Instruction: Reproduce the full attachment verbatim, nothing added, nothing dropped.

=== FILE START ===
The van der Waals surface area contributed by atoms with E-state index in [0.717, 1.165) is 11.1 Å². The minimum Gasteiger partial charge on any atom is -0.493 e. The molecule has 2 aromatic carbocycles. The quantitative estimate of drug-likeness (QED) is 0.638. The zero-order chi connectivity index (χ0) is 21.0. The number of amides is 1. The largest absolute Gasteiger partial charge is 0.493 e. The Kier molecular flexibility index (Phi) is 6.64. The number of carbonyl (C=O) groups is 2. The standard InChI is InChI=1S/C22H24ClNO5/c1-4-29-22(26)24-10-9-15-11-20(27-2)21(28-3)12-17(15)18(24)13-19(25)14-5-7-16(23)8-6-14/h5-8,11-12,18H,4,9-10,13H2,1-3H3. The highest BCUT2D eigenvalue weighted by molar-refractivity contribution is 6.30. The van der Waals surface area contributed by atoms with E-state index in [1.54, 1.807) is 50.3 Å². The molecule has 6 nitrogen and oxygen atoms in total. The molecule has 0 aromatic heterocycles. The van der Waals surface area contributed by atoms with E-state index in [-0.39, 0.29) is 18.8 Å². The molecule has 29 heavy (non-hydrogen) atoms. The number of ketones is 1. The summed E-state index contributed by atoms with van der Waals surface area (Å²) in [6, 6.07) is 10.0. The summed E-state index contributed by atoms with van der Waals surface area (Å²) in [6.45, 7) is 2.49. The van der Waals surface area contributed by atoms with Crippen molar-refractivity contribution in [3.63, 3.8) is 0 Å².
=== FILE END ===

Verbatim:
The van der Waals surface area contributed by atoms with E-state index in [0.717, 1.165) is 11.1 Å². The minimum Gasteiger partial charge on any atom is -0.493 e. The molecule has 2 aromatic carbocycles. The quantitative estimate of drug-likeness (QED) is 0.638. The zero-order chi connectivity index (χ0) is 21.0. The number of amides is 1. The largest absolute Gasteiger partial charge is 0.493 e. The Kier molecular flexibility index (Phi) is 6.64. The number of carbonyl (C=O) groups is 2. The standard InChI is InChI=1S/C22H24ClNO5/c1-4-29-22(26)24-10-9-15-11-20(27-2)21(28-3)12-17(15)18(24)13-19(25)14-5-7-16(23)8-6-14/h5-8,11-12,18H,4,9-10,13H2,1-3H3. The highest BCUT2D eigenvalue weighted by molar-refractivity contribution is 6.30. The van der Waals surface area contributed by atoms with E-state index in [1.54, 1.807) is 50.3 Å². The molecule has 6 nitrogen and oxygen atoms in total. The molecule has 0 aromatic heterocycles. The van der Waals surface area contributed by atoms with E-state index in [-0.39, 0.29) is 18.8 Å². The molecule has 29 heavy (non-hydrogen) atoms. The number of ketones is 1. The summed E-state index contributed by atoms with van der Waals surface area (Å²) in [6, 6.07) is 10.0. The summed E-state index contributed by atoms with van der Waals surface area (Å²) in [6.45, 7) is 2.49. The van der Waals surface area contributed by atoms with Crippen molar-refractivity contribution in [3.63, 3.8) is 0 Å².